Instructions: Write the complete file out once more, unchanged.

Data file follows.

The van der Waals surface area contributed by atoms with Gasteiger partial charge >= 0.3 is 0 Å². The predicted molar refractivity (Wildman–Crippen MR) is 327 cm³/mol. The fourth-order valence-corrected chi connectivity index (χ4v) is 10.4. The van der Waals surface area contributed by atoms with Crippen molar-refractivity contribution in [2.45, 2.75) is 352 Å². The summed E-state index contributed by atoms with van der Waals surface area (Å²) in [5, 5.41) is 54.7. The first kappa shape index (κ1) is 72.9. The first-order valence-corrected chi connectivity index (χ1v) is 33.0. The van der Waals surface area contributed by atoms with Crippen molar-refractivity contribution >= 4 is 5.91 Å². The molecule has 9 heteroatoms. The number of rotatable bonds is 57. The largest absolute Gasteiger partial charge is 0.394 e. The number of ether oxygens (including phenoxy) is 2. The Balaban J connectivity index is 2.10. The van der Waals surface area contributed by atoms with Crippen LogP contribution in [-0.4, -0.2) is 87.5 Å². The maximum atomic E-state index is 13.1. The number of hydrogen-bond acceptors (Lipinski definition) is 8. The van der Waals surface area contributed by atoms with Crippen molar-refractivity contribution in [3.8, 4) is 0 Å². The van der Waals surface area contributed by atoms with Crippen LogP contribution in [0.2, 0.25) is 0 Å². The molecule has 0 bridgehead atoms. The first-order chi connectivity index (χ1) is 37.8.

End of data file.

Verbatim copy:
The van der Waals surface area contributed by atoms with Gasteiger partial charge >= 0.3 is 0 Å². The predicted molar refractivity (Wildman–Crippen MR) is 327 cm³/mol. The fourth-order valence-corrected chi connectivity index (χ4v) is 10.4. The van der Waals surface area contributed by atoms with Crippen molar-refractivity contribution in [2.45, 2.75) is 352 Å². The summed E-state index contributed by atoms with van der Waals surface area (Å²) in [5, 5.41) is 54.7. The first kappa shape index (κ1) is 72.9. The first-order valence-corrected chi connectivity index (χ1v) is 33.0. The van der Waals surface area contributed by atoms with Crippen molar-refractivity contribution >= 4 is 5.91 Å². The molecule has 9 heteroatoms. The number of rotatable bonds is 57. The largest absolute Gasteiger partial charge is 0.394 e. The number of ether oxygens (including phenoxy) is 2. The Balaban J connectivity index is 2.10. The van der Waals surface area contributed by atoms with Crippen LogP contribution in [-0.4, -0.2) is 87.5 Å². The maximum atomic E-state index is 13.1. The number of hydrogen-bond acceptors (Lipinski definition) is 8. The van der Waals surface area contributed by atoms with Crippen molar-refractivity contribution in [3.8, 4) is 0 Å². The van der Waals surface area contributed by atoms with Crippen LogP contribution in [0.2, 0.25) is 0 Å². The molecule has 0 bridgehead atoms. The first-order chi connectivity index (χ1) is 37.8.